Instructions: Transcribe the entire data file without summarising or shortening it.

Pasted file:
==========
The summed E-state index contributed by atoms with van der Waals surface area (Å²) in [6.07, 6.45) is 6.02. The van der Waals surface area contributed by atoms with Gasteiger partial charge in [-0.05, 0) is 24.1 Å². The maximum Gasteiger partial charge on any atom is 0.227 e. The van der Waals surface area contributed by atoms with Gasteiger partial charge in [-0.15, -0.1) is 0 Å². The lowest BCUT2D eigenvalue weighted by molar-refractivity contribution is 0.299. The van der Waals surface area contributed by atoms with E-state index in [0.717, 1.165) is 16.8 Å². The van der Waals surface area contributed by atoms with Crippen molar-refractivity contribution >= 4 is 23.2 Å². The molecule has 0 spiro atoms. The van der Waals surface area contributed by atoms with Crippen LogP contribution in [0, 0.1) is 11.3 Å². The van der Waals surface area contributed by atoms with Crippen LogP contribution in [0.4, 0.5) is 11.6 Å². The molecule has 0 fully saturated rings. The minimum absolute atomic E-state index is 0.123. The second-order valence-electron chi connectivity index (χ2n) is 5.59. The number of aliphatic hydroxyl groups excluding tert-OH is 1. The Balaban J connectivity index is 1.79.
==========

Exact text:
The summed E-state index contributed by atoms with van der Waals surface area (Å²) in [6.07, 6.45) is 6.02. The van der Waals surface area contributed by atoms with Gasteiger partial charge in [-0.05, 0) is 24.1 Å². The maximum Gasteiger partial charge on any atom is 0.227 e. The van der Waals surface area contributed by atoms with Gasteiger partial charge in [-0.15, -0.1) is 0 Å². The lowest BCUT2D eigenvalue weighted by molar-refractivity contribution is 0.299. The van der Waals surface area contributed by atoms with E-state index in [0.717, 1.165) is 16.8 Å². The van der Waals surface area contributed by atoms with Crippen molar-refractivity contribution >= 4 is 23.2 Å². The molecule has 0 spiro atoms. The van der Waals surface area contributed by atoms with Crippen LogP contribution in [0, 0.1) is 11.3 Å². The van der Waals surface area contributed by atoms with Crippen LogP contribution in [0.4, 0.5) is 11.6 Å². The molecule has 0 fully saturated rings. The minimum absolute atomic E-state index is 0.123. The second-order valence-electron chi connectivity index (χ2n) is 5.59. The number of aliphatic hydroxyl groups excluding tert-OH is 1. The Balaban J connectivity index is 1.79.